Sunday, 15 November 2009


Today was my first of what I hope will be many visits to Mersea. It's a place that holds a special meaning for my course-mate Anna and I'd like to get know why. It was a quick but wonderful visit. We started off in East Mersea at the church that Sabine Baring-Gould was supposedly vicar of. There were some great gravestones out in the church yard. One was made out to Wankie. It's a small church, fitting for a small island. It has beautiful windows with some really intricate scenes made on smaller pieces of glass fit into them. The ceiling over the front of a church is a dark arched wood. There's a funny staircase in the side of the wall that leads to a hole in the upper wall. I wonder what it was used for. A cantor? For preaching? There were cushions that were hand knit and showed different aspects of Mersea, from the types of birds you might see there to scenes. There was information about the history of the church on a poster at the back but it's all gone through my sieve-like brain. I remember something about it's use during the civil war--something to do with roundheads maybe? Next we went on to a nature reserve type place. It was mostly a dog park and a kite flyin site from what I could tell, but it was right on the water. A beautiful green grassy path with a view of the Colne estuary and the North Sea. Oh, and a wind farm! On the beach were old sea defenses which look like old fence posts. The sun shone off the water trapped in pools. The tide was out. White birds flocked low over the shore, just at the edge of the water.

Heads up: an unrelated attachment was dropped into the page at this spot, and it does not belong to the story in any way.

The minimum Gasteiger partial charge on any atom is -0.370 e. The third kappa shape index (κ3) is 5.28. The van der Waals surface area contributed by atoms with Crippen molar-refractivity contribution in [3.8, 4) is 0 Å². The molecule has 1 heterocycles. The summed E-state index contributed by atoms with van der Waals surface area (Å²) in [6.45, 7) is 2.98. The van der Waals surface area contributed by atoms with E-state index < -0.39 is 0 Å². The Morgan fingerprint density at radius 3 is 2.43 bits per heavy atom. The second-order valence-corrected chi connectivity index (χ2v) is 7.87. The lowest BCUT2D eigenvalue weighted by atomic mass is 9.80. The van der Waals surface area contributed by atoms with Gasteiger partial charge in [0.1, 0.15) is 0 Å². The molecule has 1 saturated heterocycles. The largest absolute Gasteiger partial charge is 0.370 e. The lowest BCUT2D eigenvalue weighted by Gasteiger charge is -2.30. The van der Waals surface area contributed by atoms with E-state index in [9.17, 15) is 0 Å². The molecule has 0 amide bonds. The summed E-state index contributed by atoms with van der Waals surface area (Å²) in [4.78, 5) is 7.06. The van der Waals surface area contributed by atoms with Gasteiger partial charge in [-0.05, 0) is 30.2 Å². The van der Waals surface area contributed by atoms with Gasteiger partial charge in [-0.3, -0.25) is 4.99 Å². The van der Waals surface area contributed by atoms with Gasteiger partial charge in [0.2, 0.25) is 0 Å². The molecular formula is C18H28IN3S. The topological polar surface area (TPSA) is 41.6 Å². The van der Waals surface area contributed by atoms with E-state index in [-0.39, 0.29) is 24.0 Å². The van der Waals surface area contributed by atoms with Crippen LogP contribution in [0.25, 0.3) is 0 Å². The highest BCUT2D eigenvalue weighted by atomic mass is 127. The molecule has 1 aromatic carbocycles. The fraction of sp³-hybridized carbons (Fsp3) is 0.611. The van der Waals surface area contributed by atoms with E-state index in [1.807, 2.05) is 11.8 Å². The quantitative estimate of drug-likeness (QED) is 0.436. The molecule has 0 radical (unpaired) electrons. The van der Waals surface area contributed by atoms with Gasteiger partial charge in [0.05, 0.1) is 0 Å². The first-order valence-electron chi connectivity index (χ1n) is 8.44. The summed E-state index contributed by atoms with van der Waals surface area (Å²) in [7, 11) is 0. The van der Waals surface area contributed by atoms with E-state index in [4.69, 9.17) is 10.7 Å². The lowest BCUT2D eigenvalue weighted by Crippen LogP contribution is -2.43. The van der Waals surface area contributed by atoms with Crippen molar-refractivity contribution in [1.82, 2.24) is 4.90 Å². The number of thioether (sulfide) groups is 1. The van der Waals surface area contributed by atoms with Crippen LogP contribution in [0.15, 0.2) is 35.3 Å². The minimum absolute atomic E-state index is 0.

From there we went over to West Mersea and a fantastic cafe with excellent scones, good looking cakes and sandwiches. We had our coffees and then went off to meet Stuart who owns a sport fishing fleet. He took us out on his boat to its mooring (not sure if I'm using the terminology right) and we sat on board and talked. Anna interviewed him about his relationship to Mersea, his business, fishing. He was such a lovely man. His friend, a genuine Mersea-an, made us some tea while we talked. It was a real treat to hear his story, his love for the island, and his love of fishing. He invited us to go out on a fishing expedition sometime. I hope we will. We finished with visit to The Coast Inn, a really warm feeling pub with a fire place, fire burning, and a delicious looking Christmas menu.

Anna says a walk around the island takes 6 hours. I'd really like to do it some day. And I hope we get to interview more people. (By we, I mean I hope she sets up more interviews and invites me along.) It's wonderful getting to know places that mean something special to someone else. With Anna, it's particularly exciting for me because I think that while I'm being introduced to it fresh, she's investigating what makes it special and in some ways is discovering it for herself.

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